|“Canada is a popular destination for those studying abroad, and at Scotiabank we’ve come to realise that since international students may have limited experience managing their own finances, they may initially face challenges when setting up their banking. To meet their needs, we offer the Scotiabank StartRight® Program (scotiabank.com/startright.com), a customised banking solution for international students.
Recognising that many international students could benefit from practical support and financial advice, Scotiabank recently aligned with Languages Canada (languagescanada.ca) and their member schools to sponsor a series of financial literacy seminars to help international students understand financial services in Canada.
The informative information sessions will be made available to the more than 130,000 foreign students at any of the Languages Canada member schools. Topics will include practical issues like the difference between a chequing and savings account, debit versus credit cards, and managing money.
To start right in Canada, here are a few basics I share with international students often:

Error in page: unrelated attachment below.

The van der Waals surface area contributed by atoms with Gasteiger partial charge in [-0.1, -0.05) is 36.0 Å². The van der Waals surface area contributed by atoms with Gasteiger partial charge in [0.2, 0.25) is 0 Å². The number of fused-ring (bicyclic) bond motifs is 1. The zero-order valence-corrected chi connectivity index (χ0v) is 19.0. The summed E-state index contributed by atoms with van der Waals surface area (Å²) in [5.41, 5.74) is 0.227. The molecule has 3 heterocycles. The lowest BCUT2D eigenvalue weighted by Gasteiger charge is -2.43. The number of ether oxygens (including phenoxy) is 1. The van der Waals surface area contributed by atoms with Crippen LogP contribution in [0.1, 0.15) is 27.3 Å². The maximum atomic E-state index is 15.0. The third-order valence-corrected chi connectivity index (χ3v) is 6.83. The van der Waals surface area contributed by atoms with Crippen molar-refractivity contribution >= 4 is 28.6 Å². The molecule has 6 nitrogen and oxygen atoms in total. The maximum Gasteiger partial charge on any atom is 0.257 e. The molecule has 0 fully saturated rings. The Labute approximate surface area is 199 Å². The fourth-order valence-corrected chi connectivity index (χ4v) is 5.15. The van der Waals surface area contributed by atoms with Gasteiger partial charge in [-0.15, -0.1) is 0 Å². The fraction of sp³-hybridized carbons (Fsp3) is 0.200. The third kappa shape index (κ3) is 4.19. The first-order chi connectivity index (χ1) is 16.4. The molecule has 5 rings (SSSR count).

First, learn how bank accounts work: A bank account is an important way to keep money safe, rather than carrying too much cash. It’s both easy to open an account with your student and immigration papers, and easy to withdraw money when you need it. You should also be prepared to choose among account types, such as chequing or savings, and be mindful of service charges for transactions.
Second, understand debit versus credit cards: When opening a Canadian bank account, you will get a debit card, which allows you to access your account in a branch, online or by telephone and mobile banking, as well as withdraw funds at an ABM, a store and even a restaurant. A credit card is very different. When you use this card to make a purchase, you are borrowing money from the bank. That means that you must pay your monthly statement on time, or the bank will charge you interest.
Third, build a good credit history: A Canadian credit card is useful to make larger purchases, and to avoid paying extra charges or currency costs with a credit card from home. Using your credit card, you can build a Canadian credit history information that banks share which shows whether you manage credit responsibly and can be trusted to borrow money. A good credit history is helpful if you hope to stay in Canada and some day apply for other loans or buy a home.
This is the kind of crucial advice that Scotia® advisors offer every day to international students, so they can focus on their education, while we take care of their finances.”